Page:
Bryan Yu, the deputy chief economist at Central 1 Credit Union, argues the tax had a temporary impact on the market overall, more so at the high end.

But it's hard to tell exactly what happened, because there was a frenzy of buying as people rushed to get in before the tax took effect, says Mr. Yu, whose view reflects that of many mainstream economists and the real-estate industry.

The province started collecting data in June of last year, when about 10 per cent of purchases in the Metro Vancouver region went to foreign buyers. In July, that number jumped to about 15 per cent, and much of the increase appeared to be driven by a flurry of purchases at the end of the month as buyers rushed to beat the tax, followed by a plunge below one per cent the following month.

The proportion has hovered at around three per cent in the months since, though it's reached as high as 10 per cent in individual cities such as Richmond.

Since last August, said Mr. Yu, factors like B.C.'s strong job growth, the slight rise in the Canadian dollar, and the Liberals first-time homebuyer down-payment program have all played a part in the resurgence of prices and sales during the past year.

His view is echoed by people such as realtor Les Twarog, who is known for his detailed tracking of the condo market.

Mr. Twarog says there were 67 sales in Vancouver's ultra-high-end Shaughnessy neighbourhood last year between Jan. 1 and Aug. 1, with the average sale in the $8-million to $9-million range. Most of those were to offshore buyers.

This year, in the same period, there have been 17 sales, average price $6-million, and with few offshore buyers.

On the other hand, he said, he sees no change in the other layers of the market.

Then there are the analysts who have always maintained that foreign capital is the major cause of Vancouver's bizarre real-estate situation, which has resulted in home prices increasing at exponentially greater rates than local wages.

None of them expected a foreign-buyers tax to significantly change local real-estate dynamics on its own.

"The public perception is that it hasn't brought down prices and has had no effect," said Simon Fraser University professor Josh Gordon, a political scientist in the university's school of public policy. "But the slowdown in price increases is a positive."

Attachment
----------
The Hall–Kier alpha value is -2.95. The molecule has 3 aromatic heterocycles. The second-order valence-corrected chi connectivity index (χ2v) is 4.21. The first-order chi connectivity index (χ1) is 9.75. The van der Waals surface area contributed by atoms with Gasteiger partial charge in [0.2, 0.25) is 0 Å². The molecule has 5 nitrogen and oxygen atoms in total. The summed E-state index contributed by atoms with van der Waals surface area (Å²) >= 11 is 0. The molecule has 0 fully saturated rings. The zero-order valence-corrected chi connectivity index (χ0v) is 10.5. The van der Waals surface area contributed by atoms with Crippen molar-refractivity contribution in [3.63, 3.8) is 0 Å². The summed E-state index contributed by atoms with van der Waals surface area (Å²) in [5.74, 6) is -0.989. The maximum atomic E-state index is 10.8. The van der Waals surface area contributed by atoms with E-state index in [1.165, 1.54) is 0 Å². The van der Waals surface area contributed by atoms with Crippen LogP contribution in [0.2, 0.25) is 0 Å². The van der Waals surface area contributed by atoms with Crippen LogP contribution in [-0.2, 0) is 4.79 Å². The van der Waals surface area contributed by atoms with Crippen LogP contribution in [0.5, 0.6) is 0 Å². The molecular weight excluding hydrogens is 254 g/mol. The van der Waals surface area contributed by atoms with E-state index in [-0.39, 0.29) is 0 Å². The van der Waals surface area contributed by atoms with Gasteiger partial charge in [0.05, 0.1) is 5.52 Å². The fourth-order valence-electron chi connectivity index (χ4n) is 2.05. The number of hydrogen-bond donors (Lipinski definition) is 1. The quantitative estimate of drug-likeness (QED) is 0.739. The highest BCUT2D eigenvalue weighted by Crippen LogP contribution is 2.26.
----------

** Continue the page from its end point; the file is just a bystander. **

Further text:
Even before the tax was implemented, Mr. Gordon said it was unlikely to have a huge impact since it was not targeting all foreign money, much of which comes in with new immigrants who are not affected by the tax.

He and others have always said that the province – or country – would need to add many more measures: more investigation into the sources of money coming into the country; more rigorous pursuit of people avoiding capital-gains tax on their real-estate transactions; a more comprehensive tax that targets people not paying income-tax in Canada.

Mr. Gordon believes that, if the lack of dramatic impact from the tax proves anything, it's that people in Vancouver have a profound belief that the market will continue to rise.

That was helped in part, he says, by the Liberal government's moves to soften the impact of the tax by allowing people arriving on work permits to buy, which sent a signal to many that there would be more softening if they were re-elected.

"The bubble mentality here is very resilient," Mr. Gordon says. That's different from Ontario, where the introduction of the tax seems to have brought in some immediate and noticeable changes. (A sign again of the differences in analysis: Mr. Yu says the Ontario shift is due to the fact that the province brought in 16 different measures at once to cool the market, unlike B.C.)